After the News of the World closed unceremoniously on Sunday amid allegations of phone hacking of murdered teenagers and dead soldiers' families, speculation has been building about who might want to buy the other newspapers owned by Rupert Murdoch's News Corp in the UK.
Under the News International arm of New Corp , Murdoch owns The Sun, The Times and the Sunday Times.
On Wednesday, MPs from all parties are set to back a Labour motion urging Murdoch to withdraw his bid for BSkyB .
Wednesday's edition of The Sun vigorously denied that they had used any illegal methods to get hold of a story about former Prime Minister Gordon Brown's son Fraser suffering from cystic fibrosis. Brown has also accused the Sunday Times of obtaining information about his purchase of a flat using criminal methods.
Murdoch voluntarily put News Corp's bid for the 60.1 percent of BSkyB it does not already own up before the British Competition Commission, which will delay the bid for a few months, allowing News Corp time to get its house in order and fuelling rumours that part of its newspaper empire may be sold.
As he was called to appear before a British parliamentary committee next Tuesday with his son James and high-ranking employee Rebekah Brooks to face questions about allegations of phone-hacking at his newspapers, Murdoch's British newspapers could start to be more trouble than they are worth, especially if NewsCorp's bid to take over BSkyB looks under threat of failure.
There is also the risk that Britain's media regulator, Ofcom, may find that he is not a "fit and proper" person, although he has been since the regulator came into being.
The only business which has failed Ofcom's "fit and proper" test to date was Bang Media, which broadcast adult chat and was found to have breached rules protecting "children from inappropriate material and viewers from harmful and offensive material".
Murdoch has not given any indication or statement on whether he would sell the newspapers. He started his career at The News in Adelaide, which he inherited from his father almost six decades ago, and is known to be particularly attached to The Sun.
Michael Wolff, the author of "Inside the Secret World of Rupert Murdoch", told the BBC Monday that some within News Corp are asking "why do we own newspapers anyway?"
He added that, for News International, the British newspaper arm of the company, "there's no way for the company to come out of this in a way that doesn't leave it hopelessly diminished."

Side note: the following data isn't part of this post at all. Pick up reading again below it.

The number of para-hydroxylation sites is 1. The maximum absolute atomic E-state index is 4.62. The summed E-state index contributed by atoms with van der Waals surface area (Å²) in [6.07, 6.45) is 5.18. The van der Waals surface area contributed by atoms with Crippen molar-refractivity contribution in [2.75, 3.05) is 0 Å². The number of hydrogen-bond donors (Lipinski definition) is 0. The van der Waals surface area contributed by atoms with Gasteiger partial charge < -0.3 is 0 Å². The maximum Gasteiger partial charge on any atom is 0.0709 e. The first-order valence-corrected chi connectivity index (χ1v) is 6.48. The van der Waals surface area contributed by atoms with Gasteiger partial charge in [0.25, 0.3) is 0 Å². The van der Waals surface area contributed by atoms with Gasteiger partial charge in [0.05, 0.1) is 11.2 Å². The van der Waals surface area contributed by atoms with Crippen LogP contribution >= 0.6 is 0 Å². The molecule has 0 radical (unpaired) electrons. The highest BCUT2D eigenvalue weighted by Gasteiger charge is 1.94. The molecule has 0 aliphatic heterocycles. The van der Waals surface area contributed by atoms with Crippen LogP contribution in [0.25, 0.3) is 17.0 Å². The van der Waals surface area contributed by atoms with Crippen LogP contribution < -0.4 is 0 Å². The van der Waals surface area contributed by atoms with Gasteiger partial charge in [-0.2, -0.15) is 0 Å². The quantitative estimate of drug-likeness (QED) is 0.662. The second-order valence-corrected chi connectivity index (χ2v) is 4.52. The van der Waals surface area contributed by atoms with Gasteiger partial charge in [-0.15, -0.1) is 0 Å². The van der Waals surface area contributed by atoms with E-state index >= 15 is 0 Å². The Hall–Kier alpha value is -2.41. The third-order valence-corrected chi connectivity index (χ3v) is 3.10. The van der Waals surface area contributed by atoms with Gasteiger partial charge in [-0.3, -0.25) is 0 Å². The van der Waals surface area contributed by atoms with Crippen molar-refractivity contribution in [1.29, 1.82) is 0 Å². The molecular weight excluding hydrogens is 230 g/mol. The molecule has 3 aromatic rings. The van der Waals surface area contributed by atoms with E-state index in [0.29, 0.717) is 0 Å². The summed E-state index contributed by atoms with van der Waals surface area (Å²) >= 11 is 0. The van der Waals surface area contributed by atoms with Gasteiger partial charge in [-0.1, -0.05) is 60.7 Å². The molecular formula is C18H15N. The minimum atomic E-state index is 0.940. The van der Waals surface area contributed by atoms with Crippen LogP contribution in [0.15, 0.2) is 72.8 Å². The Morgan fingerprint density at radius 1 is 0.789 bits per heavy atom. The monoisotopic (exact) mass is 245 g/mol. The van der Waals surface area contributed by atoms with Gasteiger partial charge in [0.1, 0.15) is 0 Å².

"They might just give them away," Alex DeGroote, media analyst at Panmure Gordon, told CNBC.com.
He pointed out that the loss-making UK newspaper The Independent was bought for just £1 last year by Russian billionaire Alexander Lebedev.
Lebedev, who also owns the London-based Evening Standard, has also been cited as a possible buyer for other newspapers which come on the market. A representative did not respond to CNBC's requests for comment Tuesday.
"It's awful, but the buyer will carry the liability," DeGroote said.
"If you are DMGT or Richard Desmond or Trinity Mirror or any of the other trade players, you don't know how far this is going to play out."
It would be "almost impossible" to put together sales documents for the various titles at the moment, as there is so little visibility on their profit and loss forecasts for the next few years, DeGroote believes.
Analysts at Needham & Co in New York predict that News International will account for about 10 percent of the $956 million of earnings before interest and tax the newspaper division is expected to generate in the current financial year. Given that the News of the World, one of its more profitable titles, has been removed, this could shrink even further.
DMGT , which is backed by the Rothermere family, could be a predator for the News International titles, as its flagship publications, the Daily Mail and the Mail on Sunday, are tabloids but fall between the loftier Times and the more downmarket Sun, DeGroote said.
"There's a massive market share opportunity for an existing player," he added.
Trinity Mirror , which published the Sun's great rival the Daily Mirror, would probably be unable to buy the Sun on competition grounds, Steve Clayton, an analyst with Mirabaud Securities, told CNBC.com.
He added that the Barclay brothers, the secretive billionaires who own the Daily Telegraph, would face similar difficulties if they wanted to buy the Times or Sunday Times.
"There are a limited number of combinations that might be possible," Clayton said.
"Print titles are becoming increasingly digital and nobody's quite sure how profitable they will be."
Several British media sources told CNBC.com that Richard Desmond, who made his fortune with publications such as the British edition of Penthouse, Asian Babes and Reader's Wives, might have the "resources and the inclination" to bid.
Desmond, who publishes OK! Magazine, as well as tabloids the Daily Express and Daily Star, has already said that he'd like to own The Sun.
"We would run it in a different manner, which would be more efficient in today's marketplace," he told the BBC last year.
Desmond, who recently added UK terrestrial television channel Channel 5 to his stable, could not be reached for comment Tuesday.
For Britain's other media barons, there is always the niggling possibility that the News International newspapers may not have been the only place where the law was allegedly broken.
"The important risk factor is that there could be more broadening out of the allegations," said DeGroote.